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Flavored E-Cigs Face Retail Store Ban

Flavored E-Cigs Face Retail Store Ban

FLAVORED e-cigarettes could only be sold in vape stores under a plan to stop underage sales, the US Food and Drug Administration has claimed.

The government agency believes many teens are getting away with illegally buying flavored vape products in retail shops and is considering taking drastic steps to curb it.

Food and Drug Administration Commissioner Scott Gottlieb told America’s CNBC that he believes vape stores are better at checking ID from customers and is considering confining some e-cigarette sales, specifically flavored products, to specialist shops and disallowing them in stores such as 7-Eleven and Circle K.

He said: "We're looking at what can be sold in brick-and-mortar stores and whether or not flavored products can be sold in regular stores like a 7-Eleven and a truck stop and a gas station, or whether or not flavored products on the market should be confined to adult vaping shops, which generally tend to do a better job of checking ID.”

Earlier this year, the FDA conducted investigations into underage vaping sales in stores across America and issued over 1,300 warning letters and fines to retailers who illegally sold e-cigarettes to minors.

Retailers who were caught include national convenience stores and gas stations like 7-Eleven, Circle K, Shell and Mobil, according to an FDA database.

The news comes after the FDA also announced it is considering an online ban of vape products.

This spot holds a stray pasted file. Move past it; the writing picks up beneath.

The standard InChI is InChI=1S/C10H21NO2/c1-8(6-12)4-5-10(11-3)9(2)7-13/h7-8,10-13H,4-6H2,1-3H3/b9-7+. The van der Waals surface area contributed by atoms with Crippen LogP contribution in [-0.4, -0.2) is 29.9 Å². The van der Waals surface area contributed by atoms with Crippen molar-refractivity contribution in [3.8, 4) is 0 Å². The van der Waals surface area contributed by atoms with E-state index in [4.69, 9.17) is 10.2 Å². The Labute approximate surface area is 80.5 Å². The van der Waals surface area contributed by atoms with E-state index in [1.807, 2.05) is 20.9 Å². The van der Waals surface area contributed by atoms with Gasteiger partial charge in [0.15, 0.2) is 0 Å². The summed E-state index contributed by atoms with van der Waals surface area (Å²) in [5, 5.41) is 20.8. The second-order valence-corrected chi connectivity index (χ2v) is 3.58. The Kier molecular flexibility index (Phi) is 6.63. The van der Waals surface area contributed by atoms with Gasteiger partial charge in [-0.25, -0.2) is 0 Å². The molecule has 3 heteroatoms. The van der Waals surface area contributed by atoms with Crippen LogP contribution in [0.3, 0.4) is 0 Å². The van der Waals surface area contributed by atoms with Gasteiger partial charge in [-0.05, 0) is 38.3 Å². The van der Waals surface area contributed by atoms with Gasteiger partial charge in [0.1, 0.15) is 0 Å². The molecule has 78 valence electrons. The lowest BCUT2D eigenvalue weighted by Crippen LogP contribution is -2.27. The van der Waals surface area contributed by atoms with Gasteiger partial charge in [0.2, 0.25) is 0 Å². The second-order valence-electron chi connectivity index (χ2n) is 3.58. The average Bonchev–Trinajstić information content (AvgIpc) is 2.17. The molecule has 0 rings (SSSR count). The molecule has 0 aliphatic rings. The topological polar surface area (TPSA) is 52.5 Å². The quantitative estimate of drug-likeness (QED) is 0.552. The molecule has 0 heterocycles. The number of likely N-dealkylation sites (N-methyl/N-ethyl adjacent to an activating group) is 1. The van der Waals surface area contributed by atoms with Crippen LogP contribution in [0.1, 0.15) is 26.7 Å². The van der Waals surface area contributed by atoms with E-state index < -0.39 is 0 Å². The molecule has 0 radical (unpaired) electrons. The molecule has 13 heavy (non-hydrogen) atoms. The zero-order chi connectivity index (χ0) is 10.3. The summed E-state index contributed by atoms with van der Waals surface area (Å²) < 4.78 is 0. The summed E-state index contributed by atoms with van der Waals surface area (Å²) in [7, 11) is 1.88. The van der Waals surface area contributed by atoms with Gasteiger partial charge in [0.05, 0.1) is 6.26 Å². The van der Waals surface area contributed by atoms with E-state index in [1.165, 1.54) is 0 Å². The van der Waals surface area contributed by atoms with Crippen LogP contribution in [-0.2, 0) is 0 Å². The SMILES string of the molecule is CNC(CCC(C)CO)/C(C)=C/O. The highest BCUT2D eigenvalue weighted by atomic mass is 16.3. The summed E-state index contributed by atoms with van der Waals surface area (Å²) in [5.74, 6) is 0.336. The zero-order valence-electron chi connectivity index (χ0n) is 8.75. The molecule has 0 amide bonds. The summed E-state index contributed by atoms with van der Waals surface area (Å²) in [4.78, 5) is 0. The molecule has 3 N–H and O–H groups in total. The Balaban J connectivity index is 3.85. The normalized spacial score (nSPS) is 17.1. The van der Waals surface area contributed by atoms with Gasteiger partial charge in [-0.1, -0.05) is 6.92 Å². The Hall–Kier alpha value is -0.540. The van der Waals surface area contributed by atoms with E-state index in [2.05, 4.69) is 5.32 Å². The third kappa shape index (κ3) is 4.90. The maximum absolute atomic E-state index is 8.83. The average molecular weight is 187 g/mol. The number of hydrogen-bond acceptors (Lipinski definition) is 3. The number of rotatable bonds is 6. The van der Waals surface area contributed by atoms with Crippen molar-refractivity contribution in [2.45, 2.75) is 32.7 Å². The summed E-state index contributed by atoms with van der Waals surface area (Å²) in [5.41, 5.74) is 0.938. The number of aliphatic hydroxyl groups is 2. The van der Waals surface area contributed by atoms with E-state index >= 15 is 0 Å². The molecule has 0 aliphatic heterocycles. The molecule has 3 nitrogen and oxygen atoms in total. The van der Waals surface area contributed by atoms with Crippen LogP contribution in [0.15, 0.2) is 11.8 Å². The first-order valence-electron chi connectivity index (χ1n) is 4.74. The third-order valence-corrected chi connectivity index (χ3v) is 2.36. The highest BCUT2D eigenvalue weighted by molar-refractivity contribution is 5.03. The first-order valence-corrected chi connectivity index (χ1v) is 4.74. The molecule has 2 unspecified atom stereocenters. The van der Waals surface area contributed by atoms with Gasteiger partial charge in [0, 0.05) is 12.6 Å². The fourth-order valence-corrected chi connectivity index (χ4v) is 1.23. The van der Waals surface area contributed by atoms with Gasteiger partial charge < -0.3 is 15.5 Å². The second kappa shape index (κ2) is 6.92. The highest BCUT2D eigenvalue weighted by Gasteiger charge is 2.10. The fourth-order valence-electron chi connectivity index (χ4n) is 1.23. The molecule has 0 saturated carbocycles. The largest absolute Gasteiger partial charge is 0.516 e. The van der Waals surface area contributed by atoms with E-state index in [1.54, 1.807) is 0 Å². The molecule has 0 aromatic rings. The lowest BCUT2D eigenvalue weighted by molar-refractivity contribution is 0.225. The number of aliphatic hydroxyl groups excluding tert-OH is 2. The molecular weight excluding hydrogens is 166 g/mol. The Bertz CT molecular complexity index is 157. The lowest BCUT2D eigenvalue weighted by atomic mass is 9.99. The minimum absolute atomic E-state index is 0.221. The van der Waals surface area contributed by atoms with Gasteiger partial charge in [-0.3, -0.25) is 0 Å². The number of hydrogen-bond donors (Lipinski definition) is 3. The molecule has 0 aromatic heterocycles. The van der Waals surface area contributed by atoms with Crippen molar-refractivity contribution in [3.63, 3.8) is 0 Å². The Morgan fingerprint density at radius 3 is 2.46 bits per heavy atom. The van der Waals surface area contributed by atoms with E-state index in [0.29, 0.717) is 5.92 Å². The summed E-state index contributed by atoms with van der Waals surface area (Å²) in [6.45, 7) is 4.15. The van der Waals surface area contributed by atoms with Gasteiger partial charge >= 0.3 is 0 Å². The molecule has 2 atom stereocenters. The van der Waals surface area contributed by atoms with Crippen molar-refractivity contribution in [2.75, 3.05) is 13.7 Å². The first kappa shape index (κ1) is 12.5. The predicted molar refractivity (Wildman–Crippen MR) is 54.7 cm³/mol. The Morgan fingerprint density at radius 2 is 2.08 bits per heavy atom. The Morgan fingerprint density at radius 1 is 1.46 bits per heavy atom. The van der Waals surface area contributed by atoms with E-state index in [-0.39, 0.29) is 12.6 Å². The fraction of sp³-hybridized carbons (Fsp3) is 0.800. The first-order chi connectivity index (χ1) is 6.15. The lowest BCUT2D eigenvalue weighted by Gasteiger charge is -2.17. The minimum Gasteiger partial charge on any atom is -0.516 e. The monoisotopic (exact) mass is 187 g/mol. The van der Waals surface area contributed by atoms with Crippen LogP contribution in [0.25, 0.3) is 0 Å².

Gottlieb admitted the shock move is one of the proposals "on the table" as part of its crackdown on teen vaping.

While speaking on a panel discussion on e-cigarettes hosted by US news website Axios last month, Gottlieb explained the FDA will reveal more about its future plans in November when they release new data on the use of e-cigarettes by minors.

He told the panel: “One of the things we’re looking at is whether or not we should change our regulations to address how these products are being sold, particularly how they’re being sold online.

“We have two problems – one with appeal – they are too appealing to kids and the other is access – they are too accessible to kids and we think the online portal is one of the reasons why they’re so accessible.”

He then admitted that, in the future, vape products could be treated like cigarettes, which are banned from online sales, and current vape websites could be shut down or restricted.

The proposal has already been heavily criticized as a potential disaster to America's health with thousands of ex smokers having quit their deadly cigarette addiction thanks to vaping.